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close this bookDisaster Preparedness - 2nd Edition (DHA/UNDRO - DMTP - UNDP, 1994, 66 p.)
close this folderOverview
View the document(introduction...)
View the documentOverview of the concept
View the documentWorking definition


This module is designed to help you:

· learn a three-part definition of disaster preparedness
· identify nine categories of planning activities for disaster preparedness
· compare three UN roles in collaborating for preparedness
· understand four ways to avoid problems in implementing disaster preparedness plans
· consider fourteen areas of basic information to assess for preparedness

Overview of the concept

Q. How would you define disaster preparedness?




Compare your answer with paragraph 1 under “Working Definition.”

Disaster preparedness involves forecasting and taking precautionary measures prior to an imminent threat when advance warnings are possible. Preparedness planning improves the response to the effects of a disaster by organizing the delivery of timely and effective rescue, relief and assistance.

Preparedness involves the development and regular testing of warning systems (linked to forecasting systems) and plans for evacuation or other measures to be taken during a disaster alert period to minimize potential loss of life and physical damage. It also involves the education and training of officials and the population at risk, the training of intervention teams, and the establishment of policies, standards, organizational arrangements and operational plans to be applied following a disaster. Effective plans also consider securing resources, possibly including stockpiling supplies and earmarking funds. These plans must be supported by enabling legislation.

Working definition


A rare or extreme event in the natural or human-made environment that adversely affects human life, property or activity to the extent of causing a disaster.

Disaster preparedness minimizes the adverse effects of a hazard through effective precautionary actions, rehabilitation and recovery to ensure the timely, appropriate and effective organization and delivery of relief and assistance following a disaster.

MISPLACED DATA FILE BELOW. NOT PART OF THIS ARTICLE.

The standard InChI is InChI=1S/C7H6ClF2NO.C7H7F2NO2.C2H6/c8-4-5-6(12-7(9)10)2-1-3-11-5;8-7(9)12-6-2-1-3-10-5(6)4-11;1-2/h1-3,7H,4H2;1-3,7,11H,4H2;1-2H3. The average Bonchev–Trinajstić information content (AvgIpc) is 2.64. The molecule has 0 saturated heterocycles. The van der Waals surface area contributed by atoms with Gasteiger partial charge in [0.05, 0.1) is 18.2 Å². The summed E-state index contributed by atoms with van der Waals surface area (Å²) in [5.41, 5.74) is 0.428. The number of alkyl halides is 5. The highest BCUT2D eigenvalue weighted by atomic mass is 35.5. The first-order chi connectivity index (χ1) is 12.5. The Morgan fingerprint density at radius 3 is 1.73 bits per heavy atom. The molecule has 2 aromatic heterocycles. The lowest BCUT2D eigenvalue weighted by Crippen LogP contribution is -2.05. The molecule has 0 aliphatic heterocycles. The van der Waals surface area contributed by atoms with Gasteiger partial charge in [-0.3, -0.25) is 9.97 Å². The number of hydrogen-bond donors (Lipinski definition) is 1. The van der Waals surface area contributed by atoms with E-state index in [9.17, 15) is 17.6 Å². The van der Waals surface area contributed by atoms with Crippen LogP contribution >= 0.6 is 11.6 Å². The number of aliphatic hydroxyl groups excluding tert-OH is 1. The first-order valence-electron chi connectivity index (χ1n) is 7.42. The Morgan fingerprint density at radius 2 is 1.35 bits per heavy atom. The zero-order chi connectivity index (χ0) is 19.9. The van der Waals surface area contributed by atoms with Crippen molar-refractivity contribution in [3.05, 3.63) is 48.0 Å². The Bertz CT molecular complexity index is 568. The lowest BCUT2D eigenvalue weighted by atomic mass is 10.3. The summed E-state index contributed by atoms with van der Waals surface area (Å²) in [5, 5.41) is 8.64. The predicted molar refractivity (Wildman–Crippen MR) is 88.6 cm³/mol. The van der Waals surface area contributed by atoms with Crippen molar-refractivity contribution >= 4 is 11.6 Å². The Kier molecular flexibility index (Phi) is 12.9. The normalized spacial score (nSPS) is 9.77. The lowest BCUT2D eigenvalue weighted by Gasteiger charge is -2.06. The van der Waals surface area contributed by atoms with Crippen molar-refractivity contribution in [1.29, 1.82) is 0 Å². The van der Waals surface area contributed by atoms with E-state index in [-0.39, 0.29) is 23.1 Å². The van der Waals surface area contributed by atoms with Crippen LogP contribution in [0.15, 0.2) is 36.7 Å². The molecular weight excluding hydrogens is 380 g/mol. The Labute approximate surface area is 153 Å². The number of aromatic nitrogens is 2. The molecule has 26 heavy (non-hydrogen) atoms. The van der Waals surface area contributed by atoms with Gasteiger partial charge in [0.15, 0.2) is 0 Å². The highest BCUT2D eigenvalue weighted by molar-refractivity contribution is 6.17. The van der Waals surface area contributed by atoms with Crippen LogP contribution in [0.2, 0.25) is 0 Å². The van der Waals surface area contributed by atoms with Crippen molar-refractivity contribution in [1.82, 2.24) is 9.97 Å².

This is a broad definition of disaster preparedness. Let’s analyze some of the points made in this definition.


A serious disruption of the functions of a society, causing widespread human, material, or environmental losses which exceed the ability of the affected society to cope using only its own resources,

“minimizes the adverse effects of a hazard - “

Long-term risk reduction measures are intended to minimize the adverse effects of a hazard by eliminating the vulnerabilities which hazards would otherwise expose. These measures directly reduce the potential impact of a hazard before it strikes. Disaster preparedness assumes that certain groups of people or property will nevertheless remain vulnerable, and that preparedness will have to address the consequences of a disaster’s impact.


The provision on a humanitarian basis of material aid and services necessary to enable people to meet their basic needs for shelter, clothing, water and food. Assistance is available for extended periods.

“through effective precautionary actions - “

This module explains the components of effective precautionary actions and how to develop them. Too often the end product of disaster preparedness is seen as a static plan to be devised and then filed until it is needed. Disaster preparedness must be seen as an active, on-going process. Preparedness plans are dynamic ventures which need to be reviewed, modified, updated and tested on a regular basis.


The provision on a humanitarian basis of material aid and emergency medical care necessary to save human lives. Relief supplies and services are provided in the period immediately following a sudden disaster.